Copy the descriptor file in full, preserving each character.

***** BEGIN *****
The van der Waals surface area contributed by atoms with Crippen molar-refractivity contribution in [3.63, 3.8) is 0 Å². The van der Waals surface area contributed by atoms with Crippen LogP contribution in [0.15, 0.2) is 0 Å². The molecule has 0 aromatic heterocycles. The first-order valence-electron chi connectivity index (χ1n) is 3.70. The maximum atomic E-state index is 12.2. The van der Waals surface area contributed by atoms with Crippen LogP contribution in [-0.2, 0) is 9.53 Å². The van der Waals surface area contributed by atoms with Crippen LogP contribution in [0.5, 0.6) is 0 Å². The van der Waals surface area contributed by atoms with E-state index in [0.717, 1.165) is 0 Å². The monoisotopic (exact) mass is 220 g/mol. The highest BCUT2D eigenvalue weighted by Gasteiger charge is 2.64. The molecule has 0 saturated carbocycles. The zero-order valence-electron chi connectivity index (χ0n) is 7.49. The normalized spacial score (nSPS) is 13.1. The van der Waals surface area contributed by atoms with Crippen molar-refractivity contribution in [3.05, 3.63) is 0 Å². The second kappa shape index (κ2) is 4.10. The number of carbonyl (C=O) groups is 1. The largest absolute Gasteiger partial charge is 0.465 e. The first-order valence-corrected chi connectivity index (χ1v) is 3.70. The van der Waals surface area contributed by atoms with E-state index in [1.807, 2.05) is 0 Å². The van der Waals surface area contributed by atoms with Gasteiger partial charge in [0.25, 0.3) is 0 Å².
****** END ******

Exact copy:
The van der Waals surface area contributed by atoms with Crippen molar-refractivity contribution in [3.63, 3.8) is 0 Å². The van der Waals surface area contributed by atoms with Crippen LogP contribution in [0.15, 0.2) is 0 Å². The molecule has 0 aromatic heterocycles. The first-order valence-electron chi connectivity index (χ1n) is 3.70. The maximum atomic E-state index is 12.2. The van der Waals surface area contributed by atoms with Crippen LogP contribution in [-0.2, 0) is 9.53 Å². The van der Waals surface area contributed by atoms with Crippen LogP contribution in [0.5, 0.6) is 0 Å². The van der Waals surface area contributed by atoms with E-state index in [0.717, 1.165) is 0 Å². The monoisotopic (exact) mass is 220 g/mol. The highest BCUT2D eigenvalue weighted by Gasteiger charge is 2.64. The molecule has 0 saturated carbocycles. The zero-order valence-electron chi connectivity index (χ0n) is 7.49. The normalized spacial score (nSPS) is 13.1. The van der Waals surface area contributed by atoms with Crippen molar-refractivity contribution in [3.05, 3.63) is 0 Å². The second kappa shape index (κ2) is 4.10. The number of carbonyl (C=O) groups is 1. The largest absolute Gasteiger partial charge is 0.465 e. The first-order valence-corrected chi connectivity index (χ1v) is 3.70. The van der Waals surface area contributed by atoms with E-state index in [1.807, 2.05) is 0 Å². The van der Waals surface area contributed by atoms with Gasteiger partial charge in [0.25, 0.3) is 0 Å².